Rationale and definition: The contraceptive prevalence rate is defined as the percentage of women of reproductive age who use (or whose partners use) a contraceptive method at a given point in time. Women ‘of reproductive age’ is usually defined as women aged 15 to 49, but sexually active adolescents under 15 should also be included. Increased contraceptive prevalence is also an important proximate determinant of inter-country differences in fertility and of ongoing fertility declines in developing countries. Contraceptive prevalence is influenced by people's fertility desires, availability of high-quality products and services; social norms and values; levels of education; and other factors, such as marriage patterns and traditional birthspacing practices. It is an indicator of population and health, particularly women’s access to reproductive health services. The level of contraceptive use has a strong, direct effect on the total fertility rate (TFR) and, through the TFR, on the rate of population growth. It also serves as a proxy measure of access to reproductive health services that are essential for meeting many health targets, especially the targets related to child mortality, maternal health, HIV/AIDS, and gender equality.78

Disaggregation: By age and marital status.

Comments and limitations: Common limitations to this indicator include under-reporting and underestimation of overall use, vague time references, and insufficient accuracy.

Preliminary assessment of current data availability by Friends of the Chair: A

Potential lead agency or agencies: Data for this indicator comes from household surveys, such as Demographic and Health Surveys (DHS) and Multiple Indicators Cluster Surveys (MICS), and contraceptive prevalence surveys. The UN Population Division and UNFPA could ensure the collection of internationally comparable data.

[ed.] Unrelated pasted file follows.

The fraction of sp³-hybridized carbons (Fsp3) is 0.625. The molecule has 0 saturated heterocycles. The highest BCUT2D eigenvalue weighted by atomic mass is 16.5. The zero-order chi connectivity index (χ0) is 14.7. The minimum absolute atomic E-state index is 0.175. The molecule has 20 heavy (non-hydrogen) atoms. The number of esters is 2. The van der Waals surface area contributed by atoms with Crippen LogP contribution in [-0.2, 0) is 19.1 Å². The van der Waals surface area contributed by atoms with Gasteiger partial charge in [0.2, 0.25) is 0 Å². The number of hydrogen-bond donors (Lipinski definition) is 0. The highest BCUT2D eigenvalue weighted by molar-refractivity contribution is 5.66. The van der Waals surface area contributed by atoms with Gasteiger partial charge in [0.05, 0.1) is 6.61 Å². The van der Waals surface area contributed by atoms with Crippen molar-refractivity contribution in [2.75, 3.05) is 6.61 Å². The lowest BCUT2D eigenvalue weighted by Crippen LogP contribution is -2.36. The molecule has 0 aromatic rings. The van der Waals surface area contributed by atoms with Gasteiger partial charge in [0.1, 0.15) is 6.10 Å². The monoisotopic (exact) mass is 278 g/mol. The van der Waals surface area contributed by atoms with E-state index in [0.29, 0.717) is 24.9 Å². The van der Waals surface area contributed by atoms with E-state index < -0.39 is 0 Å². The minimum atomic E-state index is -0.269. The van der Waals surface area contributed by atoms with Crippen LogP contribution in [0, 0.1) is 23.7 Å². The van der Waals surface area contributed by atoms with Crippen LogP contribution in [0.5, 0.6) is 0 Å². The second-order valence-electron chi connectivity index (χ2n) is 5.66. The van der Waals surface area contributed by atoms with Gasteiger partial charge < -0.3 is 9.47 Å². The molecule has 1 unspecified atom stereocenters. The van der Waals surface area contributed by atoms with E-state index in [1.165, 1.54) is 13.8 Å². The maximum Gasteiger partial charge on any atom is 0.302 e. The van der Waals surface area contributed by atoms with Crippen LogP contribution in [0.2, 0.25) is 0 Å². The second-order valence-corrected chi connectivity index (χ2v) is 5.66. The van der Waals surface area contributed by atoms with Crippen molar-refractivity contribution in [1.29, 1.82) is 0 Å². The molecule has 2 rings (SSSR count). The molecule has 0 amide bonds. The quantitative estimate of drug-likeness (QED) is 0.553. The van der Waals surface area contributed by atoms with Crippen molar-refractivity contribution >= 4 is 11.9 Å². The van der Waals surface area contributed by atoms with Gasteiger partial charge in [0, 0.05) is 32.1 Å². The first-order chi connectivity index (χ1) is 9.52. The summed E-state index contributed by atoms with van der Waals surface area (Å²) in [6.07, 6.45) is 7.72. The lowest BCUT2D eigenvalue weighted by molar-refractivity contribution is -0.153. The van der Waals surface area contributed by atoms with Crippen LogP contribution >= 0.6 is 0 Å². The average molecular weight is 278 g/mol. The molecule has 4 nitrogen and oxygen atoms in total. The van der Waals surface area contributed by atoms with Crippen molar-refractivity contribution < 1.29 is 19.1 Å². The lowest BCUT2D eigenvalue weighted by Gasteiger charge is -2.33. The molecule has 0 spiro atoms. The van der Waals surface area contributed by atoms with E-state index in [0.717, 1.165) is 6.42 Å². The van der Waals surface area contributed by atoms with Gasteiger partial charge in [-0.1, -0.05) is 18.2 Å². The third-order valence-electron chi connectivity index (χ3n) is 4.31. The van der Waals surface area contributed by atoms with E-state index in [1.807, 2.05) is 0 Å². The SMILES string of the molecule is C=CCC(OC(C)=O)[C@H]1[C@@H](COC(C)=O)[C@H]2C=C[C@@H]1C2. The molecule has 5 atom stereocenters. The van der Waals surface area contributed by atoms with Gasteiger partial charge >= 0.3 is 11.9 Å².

Indicator 32: Healthy life expectancy at birth
Rationale and definition: This indicator measures the average number of years that a person can expect to live in 'full health' by taking into account years lived in less than full health due to disease and/or injury.

Disaggregation: By sex and income level.

Comments and limitations: The main limitation of this indicator is the lack of reliable data on mortality and morbidity, especially from low-income countries, and the long lags (WHO collects only every 5 years). Other issues include lack of comparability of self-reported data from health interviews and the measurement of health-state preferences for such self-reporting.

Preliminary assessment of current data availability by Friends of the Chair: A

Potential lead agency or agencies: WHO collects this data.79

Indicator 33: Household Dietary Diversity Score
Rationale and definition: Healthy diets are critical for good health and wellbeing. This indicator measures a snapshot of a household’s diet, and from it draws conclusions on a household’s ability to afford a variety of foods. The diversity of one’s diet is a good indicator of the availability of micronutrients (vitamins and minerals) and servings of fruits and vegetables.